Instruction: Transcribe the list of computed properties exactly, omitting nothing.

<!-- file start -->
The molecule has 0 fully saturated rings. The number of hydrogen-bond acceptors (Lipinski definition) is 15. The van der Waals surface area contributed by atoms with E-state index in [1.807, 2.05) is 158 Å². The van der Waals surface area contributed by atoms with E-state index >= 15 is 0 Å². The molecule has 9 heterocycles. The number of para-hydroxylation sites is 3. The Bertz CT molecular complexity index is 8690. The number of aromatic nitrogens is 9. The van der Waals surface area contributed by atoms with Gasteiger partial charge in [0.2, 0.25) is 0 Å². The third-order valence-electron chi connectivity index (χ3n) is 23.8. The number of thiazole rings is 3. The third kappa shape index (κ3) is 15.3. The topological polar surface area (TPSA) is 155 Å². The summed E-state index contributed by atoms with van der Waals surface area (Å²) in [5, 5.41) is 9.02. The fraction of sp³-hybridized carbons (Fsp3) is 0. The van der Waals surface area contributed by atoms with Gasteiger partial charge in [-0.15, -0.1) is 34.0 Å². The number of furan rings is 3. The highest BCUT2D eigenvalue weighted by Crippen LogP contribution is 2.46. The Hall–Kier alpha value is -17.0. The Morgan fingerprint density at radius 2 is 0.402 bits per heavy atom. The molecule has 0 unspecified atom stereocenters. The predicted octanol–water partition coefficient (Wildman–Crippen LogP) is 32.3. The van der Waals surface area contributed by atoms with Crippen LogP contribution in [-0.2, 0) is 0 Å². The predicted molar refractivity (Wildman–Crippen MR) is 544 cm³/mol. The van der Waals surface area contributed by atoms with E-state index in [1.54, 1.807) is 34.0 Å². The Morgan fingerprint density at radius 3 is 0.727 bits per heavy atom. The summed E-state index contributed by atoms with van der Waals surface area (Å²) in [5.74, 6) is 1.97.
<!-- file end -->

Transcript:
The molecule has 0 fully saturated rings. The number of hydrogen-bond acceptors (Lipinski definition) is 15. The van der Waals surface area contributed by atoms with E-state index in [1.807, 2.05) is 158 Å². The van der Waals surface area contributed by atoms with E-state index >= 15 is 0 Å². The molecule has 9 heterocycles. The number of para-hydroxylation sites is 3. The Bertz CT molecular complexity index is 8690. The number of aromatic nitrogens is 9. The van der Waals surface area contributed by atoms with Gasteiger partial charge in [0.2, 0.25) is 0 Å². The third-order valence-electron chi connectivity index (χ3n) is 23.8. The number of thiazole rings is 3. The third kappa shape index (κ3) is 15.3. The topological polar surface area (TPSA) is 155 Å². The summed E-state index contributed by atoms with van der Waals surface area (Å²) in [5, 5.41) is 9.02. The fraction of sp³-hybridized carbons (Fsp3) is 0. The van der Waals surface area contributed by atoms with Gasteiger partial charge in [-0.15, -0.1) is 34.0 Å². The number of furan rings is 3. The highest BCUT2D eigenvalue weighted by Crippen LogP contribution is 2.46. The Hall–Kier alpha value is -17.0. The Morgan fingerprint density at radius 2 is 0.402 bits per heavy atom. The molecule has 0 unspecified atom stereocenters. The predicted octanol–water partition coefficient (Wildman–Crippen LogP) is 32.3. The van der Waals surface area contributed by atoms with Crippen LogP contribution in [-0.2, 0) is 0 Å². The predicted molar refractivity (Wildman–Crippen MR) is 544 cm³/mol. The van der Waals surface area contributed by atoms with E-state index in [1.54, 1.807) is 34.0 Å². The Morgan fingerprint density at radius 3 is 0.727 bits per heavy atom. The summed E-state index contributed by atoms with van der Waals surface area (Å²) in [5.74, 6) is 1.97.